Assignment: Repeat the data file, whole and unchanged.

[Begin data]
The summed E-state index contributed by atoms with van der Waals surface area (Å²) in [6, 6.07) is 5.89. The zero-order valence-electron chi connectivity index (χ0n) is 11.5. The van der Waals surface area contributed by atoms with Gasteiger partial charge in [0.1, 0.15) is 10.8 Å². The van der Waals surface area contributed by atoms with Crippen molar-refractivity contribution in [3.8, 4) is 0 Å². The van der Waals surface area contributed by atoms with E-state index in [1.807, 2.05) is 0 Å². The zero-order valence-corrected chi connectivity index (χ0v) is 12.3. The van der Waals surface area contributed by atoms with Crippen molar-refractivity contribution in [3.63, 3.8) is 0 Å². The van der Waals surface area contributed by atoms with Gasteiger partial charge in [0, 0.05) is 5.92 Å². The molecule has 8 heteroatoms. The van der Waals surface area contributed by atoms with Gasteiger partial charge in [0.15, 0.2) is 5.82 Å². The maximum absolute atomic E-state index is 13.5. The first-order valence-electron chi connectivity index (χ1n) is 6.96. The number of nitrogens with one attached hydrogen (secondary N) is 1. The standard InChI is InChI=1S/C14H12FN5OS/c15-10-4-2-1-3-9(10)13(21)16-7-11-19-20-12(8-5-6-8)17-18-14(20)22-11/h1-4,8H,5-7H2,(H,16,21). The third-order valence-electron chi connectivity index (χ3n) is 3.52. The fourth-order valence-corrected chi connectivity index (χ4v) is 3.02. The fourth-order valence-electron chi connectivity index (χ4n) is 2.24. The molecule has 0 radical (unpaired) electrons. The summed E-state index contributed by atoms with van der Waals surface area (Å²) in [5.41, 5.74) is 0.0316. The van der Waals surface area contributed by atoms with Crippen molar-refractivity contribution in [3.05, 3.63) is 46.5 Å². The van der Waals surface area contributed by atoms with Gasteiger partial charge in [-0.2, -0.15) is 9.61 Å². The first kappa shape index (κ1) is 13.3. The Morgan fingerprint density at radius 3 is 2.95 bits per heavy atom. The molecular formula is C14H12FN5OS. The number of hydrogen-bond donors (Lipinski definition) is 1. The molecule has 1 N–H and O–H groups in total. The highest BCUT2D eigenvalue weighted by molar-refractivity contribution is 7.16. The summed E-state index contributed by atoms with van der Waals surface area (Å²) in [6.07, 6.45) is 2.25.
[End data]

The summed E-state index contributed by atoms with van der Waals surface area (Å²) in [6, 6.07) is 5.89. The zero-order valence-electron chi connectivity index (χ0n) is 11.5. The van der Waals surface area contributed by atoms with Gasteiger partial charge in [0.1, 0.15) is 10.8 Å². The van der Waals surface area contributed by atoms with Crippen molar-refractivity contribution in [3.8, 4) is 0 Å². The van der Waals surface area contributed by atoms with E-state index in [1.807, 2.05) is 0 Å². The zero-order valence-corrected chi connectivity index (χ0v) is 12.3. The van der Waals surface area contributed by atoms with Crippen molar-refractivity contribution in [3.63, 3.8) is 0 Å². The van der Waals surface area contributed by atoms with Gasteiger partial charge in [0, 0.05) is 5.92 Å². The molecule has 8 heteroatoms. The van der Waals surface area contributed by atoms with Gasteiger partial charge in [0.15, 0.2) is 5.82 Å². The maximum absolute atomic E-state index is 13.5. The first-order valence-electron chi connectivity index (χ1n) is 6.96. The number of nitrogens with one attached hydrogen (secondary N) is 1. The standard InChI is InChI=1S/C14H12FN5OS/c15-10-4-2-1-3-9(10)13(21)16-7-11-19-20-12(8-5-6-8)17-18-14(20)22-11/h1-4,8H,5-7H2,(H,16,21). The third-order valence-electron chi connectivity index (χ3n) is 3.52. The fourth-order valence-corrected chi connectivity index (χ4v) is 3.02. The fourth-order valence-electron chi connectivity index (χ4n) is 2.24. The molecule has 0 radical (unpaired) electrons. The summed E-state index contributed by atoms with van der Waals surface area (Å²) in [5.41, 5.74) is 0.0316. The van der Waals surface area contributed by atoms with Crippen molar-refractivity contribution in [3.05, 3.63) is 46.5 Å². The van der Waals surface area contributed by atoms with Gasteiger partial charge in [-0.2, -0.15) is 9.61 Å². The first kappa shape index (κ1) is 13.3. The Morgan fingerprint density at radius 3 is 2.95 bits per heavy atom. The molecular formula is C14H12FN5OS. The number of hydrogen-bond donors (Lipinski definition) is 1. The molecule has 1 N–H and O–H groups in total. The highest BCUT2D eigenvalue weighted by molar-refractivity contribution is 7.16. The summed E-state index contributed by atoms with van der Waals surface area (Å²) in [6.07, 6.45) is 2.25.